829 The second condition has become superfluous because civilian medical personnel were henceforth also permitted to carry light arms. It is explicitly mentioned in Article 13 of the Protocol ' (Discontinuance of protection of civilian medical units) ' (which was not the case in the draft) that the fact "that the personnel of the unit are equipped with light individual weapons for their own defence or for that of the wounded and sick in their charge" should not be considered as an act harmful to the enemy. (9) Thus this rule applies to the same extent to personnel of medical transports.

    830 Finally, the fifth and last article of the draft devoted to general provisions dealt with notification, and the Working Group "concluded that there was no requirement for a separate article on Notification". (10)

    831 The notification of medical aircraft in any case raises a very specific problem, and even in the draft this was dealt with separately. As the Working Group had expressed the opinion that "notification would be of no practical value in the case of medical vehicles", (11) a general provision lost its ' raison d'ĂȘtre ' and the provisions relating to notification of medical ships and craft were logically included in the articles relating to these types of medical transports.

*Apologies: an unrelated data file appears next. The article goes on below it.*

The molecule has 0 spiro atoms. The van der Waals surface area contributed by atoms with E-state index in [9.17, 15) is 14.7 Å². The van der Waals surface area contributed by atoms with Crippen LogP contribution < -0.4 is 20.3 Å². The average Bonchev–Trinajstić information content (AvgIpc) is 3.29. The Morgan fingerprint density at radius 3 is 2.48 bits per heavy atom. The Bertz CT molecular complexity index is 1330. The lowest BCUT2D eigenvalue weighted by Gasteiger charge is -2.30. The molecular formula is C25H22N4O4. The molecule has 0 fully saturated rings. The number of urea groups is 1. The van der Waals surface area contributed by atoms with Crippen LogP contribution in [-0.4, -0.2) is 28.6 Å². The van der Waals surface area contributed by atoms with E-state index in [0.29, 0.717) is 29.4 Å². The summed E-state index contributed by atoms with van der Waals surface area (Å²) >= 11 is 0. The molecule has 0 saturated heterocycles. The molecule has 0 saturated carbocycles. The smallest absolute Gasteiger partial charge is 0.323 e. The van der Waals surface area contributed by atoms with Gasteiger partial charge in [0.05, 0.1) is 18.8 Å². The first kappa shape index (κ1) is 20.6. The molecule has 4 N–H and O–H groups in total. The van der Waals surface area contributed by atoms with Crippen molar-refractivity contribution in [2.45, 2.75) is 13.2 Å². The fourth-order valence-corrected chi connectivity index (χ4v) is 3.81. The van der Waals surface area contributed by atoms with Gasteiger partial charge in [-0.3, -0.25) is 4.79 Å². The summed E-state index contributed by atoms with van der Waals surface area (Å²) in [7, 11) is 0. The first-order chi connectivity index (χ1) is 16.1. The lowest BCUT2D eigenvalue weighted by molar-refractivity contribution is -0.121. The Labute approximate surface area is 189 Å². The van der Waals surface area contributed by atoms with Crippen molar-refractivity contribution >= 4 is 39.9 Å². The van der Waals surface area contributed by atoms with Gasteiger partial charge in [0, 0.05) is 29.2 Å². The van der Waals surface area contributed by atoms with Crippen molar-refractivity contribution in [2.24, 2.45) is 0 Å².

832 Nevertheless, the question arises whether the remark of the Working Group relating to the notification of medical vehicles is still altogether appropriate.

    833 Indeed, it should not be forgotten that trains also count as medical vehicles within the meaning of the Protocol: (12) notification of medical convoys travelling by rail, or those consisting of a number of trucks or ambulances, would certainly be useful.